Nooyi most powerful businesswoman
Fortune magazine ranks the Chennai-born CEO of PepsiCo ahead of Oprah Winfrey and eBay chief Meg Whitman.india Updated: Oct 04, 2006 10:58 IST
Chennai-born Indra Nooyi, who was recently appointed as CEO of global soft drink giant PepsiCo, has been named as the world's most powerful business woman by Fortune magazine, ahead of people like Oprah Winfrey and eBay chief Meg Whitman.
The latest feat follows a similar honour bestowed upon Nooyi by another business publication Forbes, which had also named her as the world's most powerful woman soon after she was named the new PepsiCo CEO.
Fortune, the business magazine of CNN-Time Warner Group, said Nooyi had been named to the top spot on its ninth annual list of 50 Most Powerful Women in Business, which would appear in the latest issue of the magazine hitting news stands on October 9.
Padmasee Warrior, another woman of Indian origin, who is the Chief Technology Officer at US-based telecom giant Motorola, has also been named among the four "rising stars" in the same issue of Fortune, who could find place in the next list of power business woman of the world.
Nooyi, who had taken over the reins at PepsiCo on Monday, has moved up ten slots from 11th position in 2005. She has replaced eBay CEO and President Meg Whitman from the topposition, a position Whitman occupied for the past two years.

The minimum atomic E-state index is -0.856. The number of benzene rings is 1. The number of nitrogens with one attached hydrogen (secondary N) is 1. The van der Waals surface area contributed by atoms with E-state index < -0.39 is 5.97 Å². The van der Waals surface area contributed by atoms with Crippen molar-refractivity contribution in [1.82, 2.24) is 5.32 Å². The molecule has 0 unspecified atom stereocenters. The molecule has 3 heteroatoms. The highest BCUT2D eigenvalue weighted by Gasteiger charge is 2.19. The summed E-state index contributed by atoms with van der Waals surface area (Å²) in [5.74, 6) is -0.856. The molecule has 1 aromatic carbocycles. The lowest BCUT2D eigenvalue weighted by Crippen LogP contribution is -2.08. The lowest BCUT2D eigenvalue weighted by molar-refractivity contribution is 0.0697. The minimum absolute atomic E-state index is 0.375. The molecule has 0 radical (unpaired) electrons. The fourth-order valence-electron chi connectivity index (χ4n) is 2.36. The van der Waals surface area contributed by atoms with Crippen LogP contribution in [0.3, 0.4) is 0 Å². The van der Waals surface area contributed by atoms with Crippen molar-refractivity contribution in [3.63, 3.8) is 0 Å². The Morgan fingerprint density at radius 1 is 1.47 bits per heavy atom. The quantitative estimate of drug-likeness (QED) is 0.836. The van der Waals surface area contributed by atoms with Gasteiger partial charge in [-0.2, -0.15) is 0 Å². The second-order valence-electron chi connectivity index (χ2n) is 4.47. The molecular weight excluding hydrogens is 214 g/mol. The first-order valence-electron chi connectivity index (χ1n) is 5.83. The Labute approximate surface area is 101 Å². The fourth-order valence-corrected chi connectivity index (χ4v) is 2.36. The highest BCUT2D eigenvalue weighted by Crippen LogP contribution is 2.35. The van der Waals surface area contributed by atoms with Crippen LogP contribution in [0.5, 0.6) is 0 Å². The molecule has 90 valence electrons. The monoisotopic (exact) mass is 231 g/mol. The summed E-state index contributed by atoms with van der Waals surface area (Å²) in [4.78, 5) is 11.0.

Whitman has been ranked at the third position in this year's list, while Xerox Chairman and CEO Anne Mulcahy holds the second position.
"Pepsi's brand new chief is a powerful force behind the consumer giant's strong profit pipeline and $108 billion stock market valuation," the magazine said.
Formerly CFO and President, the Indian-born strategist reached the top even though she never ran a line operation at Pepsi, it added.
Fortune said that Nooyi believes in constant reinvention, while quoting her: "The minute you have developed a new business model, it's extinct, because somebody is going to copy it."
"The list of brand name companies with women chief executives is longer and more impressive than ever, after a year of stunning breakthroughs in corner-office hiring," Fortune editor Patricia Sellers said in the story.